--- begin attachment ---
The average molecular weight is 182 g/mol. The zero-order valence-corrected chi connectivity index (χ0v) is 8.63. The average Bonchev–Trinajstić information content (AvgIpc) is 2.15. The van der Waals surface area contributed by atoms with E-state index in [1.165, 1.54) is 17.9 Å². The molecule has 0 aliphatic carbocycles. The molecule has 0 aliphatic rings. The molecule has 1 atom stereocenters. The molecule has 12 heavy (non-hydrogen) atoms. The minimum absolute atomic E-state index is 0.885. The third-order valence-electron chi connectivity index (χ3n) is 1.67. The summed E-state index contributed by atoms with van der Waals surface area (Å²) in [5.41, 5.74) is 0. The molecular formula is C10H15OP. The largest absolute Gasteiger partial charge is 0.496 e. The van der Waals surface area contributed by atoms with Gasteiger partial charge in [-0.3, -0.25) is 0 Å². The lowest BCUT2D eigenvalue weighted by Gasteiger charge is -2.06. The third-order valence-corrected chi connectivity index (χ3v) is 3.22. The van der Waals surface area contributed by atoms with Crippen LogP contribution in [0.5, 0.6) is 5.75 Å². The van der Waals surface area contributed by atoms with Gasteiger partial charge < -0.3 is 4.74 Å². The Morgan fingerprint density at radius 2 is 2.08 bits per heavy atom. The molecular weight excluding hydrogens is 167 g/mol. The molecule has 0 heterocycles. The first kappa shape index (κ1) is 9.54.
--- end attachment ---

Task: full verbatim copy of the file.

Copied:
The average molecular weight is 182 g/mol. The zero-order valence-corrected chi connectivity index (χ0v) is 8.63. The average Bonchev–Trinajstić information content (AvgIpc) is 2.15. The van der Waals surface area contributed by atoms with E-state index in [1.165, 1.54) is 17.9 Å². The molecule has 0 aliphatic carbocycles. The molecule has 0 aliphatic rings. The molecule has 1 atom stereocenters. The molecule has 12 heavy (non-hydrogen) atoms. The minimum absolute atomic E-state index is 0.885. The third-order valence-electron chi connectivity index (χ3n) is 1.67. The summed E-state index contributed by atoms with van der Waals surface area (Å²) in [5.41, 5.74) is 0. The molecular formula is C10H15OP. The largest absolute Gasteiger partial charge is 0.496 e. The van der Waals surface area contributed by atoms with Gasteiger partial charge in [-0.3, -0.25) is 0 Å². The lowest BCUT2D eigenvalue weighted by Gasteiger charge is -2.06. The third-order valence-corrected chi connectivity index (χ3v) is 3.22. The van der Waals surface area contributed by atoms with Crippen LogP contribution in [0.5, 0.6) is 5.75 Å². The van der Waals surface area contributed by atoms with Gasteiger partial charge < -0.3 is 4.74 Å². The Morgan fingerprint density at radius 2 is 2.08 bits per heavy atom. The molecular weight excluding hydrogens is 167 g/mol. The molecule has 0 heterocycles. The first kappa shape index (κ1) is 9.54.